Youth Gang Violence Is America's Problem

Dallas pastor Michael W. Waters writes at the Huffington Post that it is incumbent upon churches, among others, to help stem the tide of youth gang violence before it wipes out an entire generation.

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Chicago police officer inspects a crime scene after a spate of violence over the July Fourth holiday. (Scott Olson/Getty Images)

Michael W. Waters, founding pastor of Joy Tabernacle A.M.E. in Dallas, Texas, writes at the Huffington Post that it is incumbent upon churches, among others, to help turn the tide of youth gang violence before it eliminates an entire generation. He says it's a problem for all of America to tackle, not just cities such as Chicago and Dallas.

"Just last year Chicago had over 600 caskets/ Man killing's some wack s***/... Do you know what it feels like when people is passing?"

These are the heart-wrenching lyrics of Kanye West's "Everything I Am" from his 2007 studio album, Graduation. The Chicagoan's musings, now several years removed, retain relevance as Chicago continues along its seemingly unrelenting pace of homicides and violent crime. Although, overall, homicides are down this year, a recent holiday weekend in the city witnessed more bloodshed as 70 people were wounded and 12 people were killed, raising the city's homicides above 200. In 2012, Chicago recorded over 500 homicides.

Chicago's violence is attributed not just to the alarming accessibility of handguns but also to the dismantling of the hierarchy of street gangs, a result of so-called "street corner conspiracy busts" by police. As Tracy Siska, founder and executive director of the Chicago Justice Project noted in his paper "Gangs, Violent Crime, and the Unintended Consequences," "There is a significant increase in leaderless cliques of youths on the streets lacking any local affiliations to structure or restrain their actions. Cliques and individuals that once were affiliated now fight against each other as well as against other gangs."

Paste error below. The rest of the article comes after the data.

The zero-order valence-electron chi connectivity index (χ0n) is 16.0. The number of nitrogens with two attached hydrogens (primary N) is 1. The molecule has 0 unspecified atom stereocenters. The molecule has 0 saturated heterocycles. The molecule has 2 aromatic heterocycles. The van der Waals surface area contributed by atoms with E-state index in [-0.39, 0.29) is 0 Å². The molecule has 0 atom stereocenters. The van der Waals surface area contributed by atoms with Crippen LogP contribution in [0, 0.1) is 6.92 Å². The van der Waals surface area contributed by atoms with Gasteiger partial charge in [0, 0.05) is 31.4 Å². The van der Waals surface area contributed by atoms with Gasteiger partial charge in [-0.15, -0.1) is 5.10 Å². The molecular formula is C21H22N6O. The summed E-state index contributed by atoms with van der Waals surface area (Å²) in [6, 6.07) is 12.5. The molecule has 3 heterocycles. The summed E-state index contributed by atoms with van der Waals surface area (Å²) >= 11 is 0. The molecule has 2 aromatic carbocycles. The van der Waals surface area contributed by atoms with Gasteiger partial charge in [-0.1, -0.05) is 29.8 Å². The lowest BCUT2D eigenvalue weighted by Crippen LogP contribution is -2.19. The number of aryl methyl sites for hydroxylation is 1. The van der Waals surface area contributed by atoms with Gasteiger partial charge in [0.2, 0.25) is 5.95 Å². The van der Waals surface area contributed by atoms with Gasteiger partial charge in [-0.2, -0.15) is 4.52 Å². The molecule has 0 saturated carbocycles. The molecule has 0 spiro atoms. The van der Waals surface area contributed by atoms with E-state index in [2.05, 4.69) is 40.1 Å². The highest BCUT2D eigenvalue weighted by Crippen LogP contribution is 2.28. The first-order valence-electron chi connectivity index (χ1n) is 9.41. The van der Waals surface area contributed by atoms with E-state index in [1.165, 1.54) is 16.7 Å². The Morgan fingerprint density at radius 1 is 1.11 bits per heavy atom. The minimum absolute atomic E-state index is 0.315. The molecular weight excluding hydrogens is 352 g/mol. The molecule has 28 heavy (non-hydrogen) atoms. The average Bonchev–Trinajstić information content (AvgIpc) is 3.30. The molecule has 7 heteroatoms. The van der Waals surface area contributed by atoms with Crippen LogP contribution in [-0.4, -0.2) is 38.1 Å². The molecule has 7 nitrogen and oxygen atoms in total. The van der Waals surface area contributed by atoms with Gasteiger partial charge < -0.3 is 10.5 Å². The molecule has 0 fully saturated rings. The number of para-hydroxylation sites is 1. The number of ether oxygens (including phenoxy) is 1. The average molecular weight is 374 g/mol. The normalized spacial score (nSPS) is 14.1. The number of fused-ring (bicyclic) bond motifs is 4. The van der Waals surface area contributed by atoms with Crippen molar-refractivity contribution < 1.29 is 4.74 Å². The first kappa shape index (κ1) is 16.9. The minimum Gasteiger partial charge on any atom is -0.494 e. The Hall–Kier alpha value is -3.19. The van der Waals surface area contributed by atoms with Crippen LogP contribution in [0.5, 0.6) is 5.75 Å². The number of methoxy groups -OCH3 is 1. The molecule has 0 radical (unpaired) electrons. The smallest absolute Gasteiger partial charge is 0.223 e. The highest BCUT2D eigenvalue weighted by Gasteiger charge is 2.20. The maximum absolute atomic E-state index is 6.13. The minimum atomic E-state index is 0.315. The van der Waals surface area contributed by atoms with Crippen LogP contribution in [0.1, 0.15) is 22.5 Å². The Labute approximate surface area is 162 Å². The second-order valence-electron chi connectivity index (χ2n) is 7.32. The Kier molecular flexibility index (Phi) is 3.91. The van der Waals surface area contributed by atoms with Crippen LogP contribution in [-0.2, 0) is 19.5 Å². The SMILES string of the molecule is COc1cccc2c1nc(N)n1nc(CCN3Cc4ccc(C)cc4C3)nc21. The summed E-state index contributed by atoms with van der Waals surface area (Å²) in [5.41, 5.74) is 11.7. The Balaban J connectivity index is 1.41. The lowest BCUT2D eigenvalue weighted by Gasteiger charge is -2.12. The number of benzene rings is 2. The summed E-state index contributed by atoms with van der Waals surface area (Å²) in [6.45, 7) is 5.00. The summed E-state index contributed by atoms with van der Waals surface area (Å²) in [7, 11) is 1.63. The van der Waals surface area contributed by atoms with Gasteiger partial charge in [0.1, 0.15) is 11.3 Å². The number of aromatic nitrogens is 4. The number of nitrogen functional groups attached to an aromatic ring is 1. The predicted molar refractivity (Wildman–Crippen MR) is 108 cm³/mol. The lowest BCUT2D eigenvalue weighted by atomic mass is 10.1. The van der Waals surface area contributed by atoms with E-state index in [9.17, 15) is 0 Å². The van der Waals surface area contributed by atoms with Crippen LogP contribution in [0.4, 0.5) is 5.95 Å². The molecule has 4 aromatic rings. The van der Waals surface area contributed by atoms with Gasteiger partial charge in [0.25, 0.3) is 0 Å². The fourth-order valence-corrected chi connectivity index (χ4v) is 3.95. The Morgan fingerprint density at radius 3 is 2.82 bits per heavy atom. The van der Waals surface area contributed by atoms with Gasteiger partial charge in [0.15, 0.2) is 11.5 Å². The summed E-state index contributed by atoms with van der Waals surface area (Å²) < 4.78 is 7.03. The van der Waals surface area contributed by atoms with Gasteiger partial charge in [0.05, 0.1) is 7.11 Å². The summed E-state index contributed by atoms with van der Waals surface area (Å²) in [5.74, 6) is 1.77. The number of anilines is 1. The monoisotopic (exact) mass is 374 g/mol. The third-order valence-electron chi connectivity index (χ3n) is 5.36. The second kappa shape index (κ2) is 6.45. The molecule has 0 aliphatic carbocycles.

In essence, young gangstas have been left to raise themselves while the O.G.'s (Original Gangstas) are away, either serving lengthy prison sentences, or dead, themselves the victims of violent crime. The dismantling of this criminal, yet structurally effective leadership apparatus has resulted in "orphaned" gangstas. Without O.G.'s to indoctrinate them with a street code of ethics, these youth have increasingly created deep factions among fellow gang members now warring with each other for control of the streets.

Read Michael W. Waters’ entire piece at the Huffington Post.

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